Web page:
Wednesday, June 19 2013 6:51 PM EDT2013-06-19 22:51:07 GMT
Ravi Mikel Givens was arrested Tuesday and charged with possession of marijuana with intent to distribute. He is being held in the Dougherty County jail. Givens, who played ball at Westover and StetsonMore >>
Agents say that police responded to the apartment because of a burglar alarm. Officers found the back door broken open and went inside. That's where they detected a strong odor of marijuana, and saw pot in plain view.More >>
Wednesday, June 19 2013 6:49 PM EDT2013-06-19 22:49:38 GMT
Moultrie Technical College unveiled its new $9.5 million, 46,000 square-foot Health Sciences Building Wednesday. The brand new structure is located at the school's Veterans Parkway Campus (VPC) in Moultrie. RepresentativesMore >>
Moultrie Technical College unveiled its new $9.5 million, 46,000 square-foot Health Sciences Building Wednesday. The brand new structure is located at the school's Veterans Parkway Campus in Moultrie.More >>
Wednesday, June 19 2013 6:46 PM EDT2013-06-19 22:46:04 GMT
Albany Humane Society officials say it's one of the worst cases of animal neglect they have seen. Tonight a veterinarian and Humane Society workers are trying to nurse a one-year old lab mix back toMore >>
Albany Humane Society officials and a veterinarian are nursing a dog back to health, after she was nearly starved to death.More >>
Wednesday, June 19 2013 6:45 PM EDT2013-06-19 22:45:45 GMT
Work is underway on a big empty retail space in Albany to bring in a new business and a spirit of celebration. Party City will open a store at 2709 Dawson Road, near the Albany Mall this August. EconomicMore >>
Work is underway on a big empty retail space in Albany to bring in a new business and a spirit of celebration.More >>
Wednesday, June 19 2013 6:41 PM EDT2013-06-19 22:41:48 GMT
An Albany prosthetist is coming to the rescue to help a Moultrie man who lost his arm to rare flesh eating bacteria. We introduced you to Michael Hobgood last night. His arm was amputated less than twoMore >>
An Albany prosthetist is coming to the rescue to help a Moultrie man who lost his arm to rare flesh eating bacteria.More >>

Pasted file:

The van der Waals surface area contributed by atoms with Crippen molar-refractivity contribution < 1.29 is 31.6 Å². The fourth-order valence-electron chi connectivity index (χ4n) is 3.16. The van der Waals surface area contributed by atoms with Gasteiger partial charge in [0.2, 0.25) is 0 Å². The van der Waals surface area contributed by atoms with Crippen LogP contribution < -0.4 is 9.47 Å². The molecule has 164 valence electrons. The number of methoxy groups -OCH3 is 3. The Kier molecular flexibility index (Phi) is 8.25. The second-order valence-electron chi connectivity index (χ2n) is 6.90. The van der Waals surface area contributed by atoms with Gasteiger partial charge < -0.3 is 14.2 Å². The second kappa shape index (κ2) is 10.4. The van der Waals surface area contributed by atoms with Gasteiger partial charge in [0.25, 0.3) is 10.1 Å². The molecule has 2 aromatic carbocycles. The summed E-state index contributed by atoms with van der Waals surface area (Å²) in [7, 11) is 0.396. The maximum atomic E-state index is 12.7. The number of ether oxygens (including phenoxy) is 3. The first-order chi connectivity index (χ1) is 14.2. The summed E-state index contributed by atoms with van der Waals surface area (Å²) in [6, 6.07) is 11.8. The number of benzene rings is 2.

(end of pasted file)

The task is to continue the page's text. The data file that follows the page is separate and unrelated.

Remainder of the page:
ALBANY, GA (ACRI Press Release) – At a press conference on Saturday, April 17, the Albany Civil Rights Institute unveiled its recent acquisition of Laurie's Lament, a work of art by Albany native Derek Taylor. The complicated, multi layered piece was donated to the Albany Civil Rights Institute by Dr. Terry Kraus who recently left Albany for a position at Tulane University. Dr. Kraus, who had participated in voter registration efforts in Mississippi in the early 1960s, purchased "Laurie's Lament" at an auction in Albany in 2009. He admired the work, but felt it belonged in Albany, and approached Jack Hall, a longtime ACRI member, about donating the piece to the institute. Hall turned to ACRI Executive Director Lee W. Formwalt who was taken by the work as soon as he saw it. "It's a powerful piece, an intriguing work that grabs the viewer with its focus on Albany Police Chief Laurie Pritchett," said Formwalt. Pritchett, he said, played a major role in "creating the notion that the police's response to the Albany Movement was nonviolent. He was a shrewd opponent to civil rights leader Martin Luther King, Jr."
Dr. Kraus agreed that Pritchett's role was pivotal. But "Laurie's Lament" was more than about Pritchett, or the Albany Movement. "It represents the larger civil rights movement through the South," said Kraus in his emotion-laden remarks. Retired Albany State University art professor Arthur Berry likened the piece to "performance art," noting that "it's complicated."
Derek Taylor explained some of the many nuances in his work. The art, he said, "was meant to raise questions rather than to convey a definitive conclusion about Pritchett and the movement." Taylor was born in 1967 and grew up in Albany, but had never learned about the movement in school or at home. Only as an adult did he come across the history of the civil rights movement in his hometown and then he began researching the subject. A major element of the work is a large bar of music behind Pritchett's head and torso. Most of those attending the press conference assumed this represented the power of music in the Albany Movement. Taylor then pointed out that the musical notes were the first bar of Dixie. At that point the viewers noted Pritchett's puffed cheeks and it then became clear he was "whistling Dixie."
Laurie's Lament is an important addition to the ACRI collection, according to Formwalt. ACRI board members Janice Route Blaylock, Geraldine West Hudley, and C.W. Grant concurred and they expressed their appreciation to both the artist and donor for their valuable contribution to the Civil Rights Institute. Laurie's Lament will be installed later this spring. For more information, contact Lee Formwalt at (229) 432-1698 or at email@example.com